Once you do reach the archives, they can be sorted by Date, Topic, and Author.  Big topics for December included: Favorite Reads of 2011 ,  reference stumpers ,  and Tax Season.
 
 
Publib Topics - December 2011

Publib Topics - December 2011

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The Publib Archives

The Publib archives from the Webjunction listserve are available here: Archives

Archives compiled after Dec. 7, 2011 are available here: Archives

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Publib Topics – A Graphic Retrospective – January 2011

Beware Graphic Content Ahead!

This graphic image or word cloud was created using Wordle. It is derived from the subjects and authors of  postings in PubLib for January 2011.  The size of the graphics is directly related to the number of un-weighted unique occurrences each month of the individual words represented.    Most automated graphic processes that generate these types of word clouds use additional weight for H1 - H6 tags through feeds.  These graphics are not processed with H1 - H6 tags. The titles and authors were copied to Notepad and stripped of all HTML before being run through the Wordle Java platform. The process is case-sensitive so Library is not the same thing as library.

 
The most prominent word without employing filters would have been PublibPublib and Fwd were deleted from the plaintext files before processing.  In addition, the Wordle program automatically disregards articles, conjunctions, and prepositions.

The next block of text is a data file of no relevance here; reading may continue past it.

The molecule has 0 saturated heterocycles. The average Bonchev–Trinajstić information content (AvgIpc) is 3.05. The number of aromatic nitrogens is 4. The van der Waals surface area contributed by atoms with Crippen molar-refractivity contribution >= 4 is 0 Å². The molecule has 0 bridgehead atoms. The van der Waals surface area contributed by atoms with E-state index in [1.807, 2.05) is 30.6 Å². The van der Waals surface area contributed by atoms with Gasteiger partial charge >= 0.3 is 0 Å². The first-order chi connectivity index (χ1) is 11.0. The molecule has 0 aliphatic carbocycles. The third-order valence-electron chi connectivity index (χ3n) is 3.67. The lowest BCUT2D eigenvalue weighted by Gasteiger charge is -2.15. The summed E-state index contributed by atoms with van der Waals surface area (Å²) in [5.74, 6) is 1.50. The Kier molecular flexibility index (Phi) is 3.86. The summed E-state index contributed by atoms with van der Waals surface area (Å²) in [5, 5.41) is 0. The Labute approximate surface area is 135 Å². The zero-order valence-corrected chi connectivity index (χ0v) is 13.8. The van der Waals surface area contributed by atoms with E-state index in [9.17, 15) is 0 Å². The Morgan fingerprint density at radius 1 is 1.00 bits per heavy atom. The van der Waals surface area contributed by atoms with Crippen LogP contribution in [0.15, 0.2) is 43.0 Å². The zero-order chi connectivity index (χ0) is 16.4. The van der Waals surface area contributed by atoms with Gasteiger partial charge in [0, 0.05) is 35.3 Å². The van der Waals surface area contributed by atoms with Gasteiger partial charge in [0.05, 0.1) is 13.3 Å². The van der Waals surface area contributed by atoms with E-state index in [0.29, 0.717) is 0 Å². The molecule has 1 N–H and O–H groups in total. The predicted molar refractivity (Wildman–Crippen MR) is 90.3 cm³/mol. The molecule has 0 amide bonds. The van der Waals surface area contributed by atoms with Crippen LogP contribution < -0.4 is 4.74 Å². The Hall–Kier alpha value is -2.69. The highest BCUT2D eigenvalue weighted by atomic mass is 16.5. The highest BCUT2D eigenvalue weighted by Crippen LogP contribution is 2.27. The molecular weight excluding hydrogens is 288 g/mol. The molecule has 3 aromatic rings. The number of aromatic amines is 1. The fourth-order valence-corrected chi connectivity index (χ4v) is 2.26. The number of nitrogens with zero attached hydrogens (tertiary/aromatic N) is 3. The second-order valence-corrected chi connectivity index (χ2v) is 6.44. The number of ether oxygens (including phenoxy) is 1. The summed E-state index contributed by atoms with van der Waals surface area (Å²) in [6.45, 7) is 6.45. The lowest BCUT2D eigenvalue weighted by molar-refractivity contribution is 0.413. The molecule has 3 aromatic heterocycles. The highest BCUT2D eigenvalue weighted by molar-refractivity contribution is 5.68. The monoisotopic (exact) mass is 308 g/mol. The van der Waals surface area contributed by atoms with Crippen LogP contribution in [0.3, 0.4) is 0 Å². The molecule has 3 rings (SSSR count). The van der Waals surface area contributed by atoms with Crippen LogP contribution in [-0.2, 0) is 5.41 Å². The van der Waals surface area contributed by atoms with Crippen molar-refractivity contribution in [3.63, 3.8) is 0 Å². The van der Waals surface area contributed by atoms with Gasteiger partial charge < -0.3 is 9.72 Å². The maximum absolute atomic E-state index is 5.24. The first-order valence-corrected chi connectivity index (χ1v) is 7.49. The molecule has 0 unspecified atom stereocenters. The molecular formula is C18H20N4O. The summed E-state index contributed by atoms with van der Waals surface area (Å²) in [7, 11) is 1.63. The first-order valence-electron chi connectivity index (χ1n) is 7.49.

Publib Word Cloud January 2011

Publib January 2011

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The Publib Archives

The Publib archives from the Webjunction listserve are available here: Archives

Archives compiled after Dec. 7, 2011 are available here: Archives

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Publib not working

Greetings -

Publib-L does not appear to be up and running quite yet since the migration with OCLC.  This was the original post in November from Sara:

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[Publib] PUBLIB-L IS MOVING

Sara Weissman Sara.Weissman at mainlib.org
Sat Nov 19 13:25:40 EST 2011


(Yes, all caps)
PubLib-L is shifting to new software the Monday-Tuesday following Thanksgiving. Please note! the list will be in read only mode during the migration so please do not post anything Nov. 28-30th ..until we get the go-ahead from our hosts at OCLC.
   Have a good Thanksgiving .   yr co-moderators, Karen & Sara
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National Library Week and Sharing

National Library Week and Sharing

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Public libraries share very effectively.  They allow everyone to imagine.  In honor of sharing and National Library Week here is a video that speaks to our ideals:

 Link:   http://www.youtube.com/watch?v=-b7qaSxuZUg

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The Publib ArchivesThe Publib archives from the Webjunction  listserve are available here:  Archives   Please note: HTML is stripped out of archives. Compose in plain text or richtext
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Royal Reprints: Margaret Campbell Barnes

Royal Reprints: Margaret Campbell Barnes

~ Elisa Babel, MLS

Elizabeth of York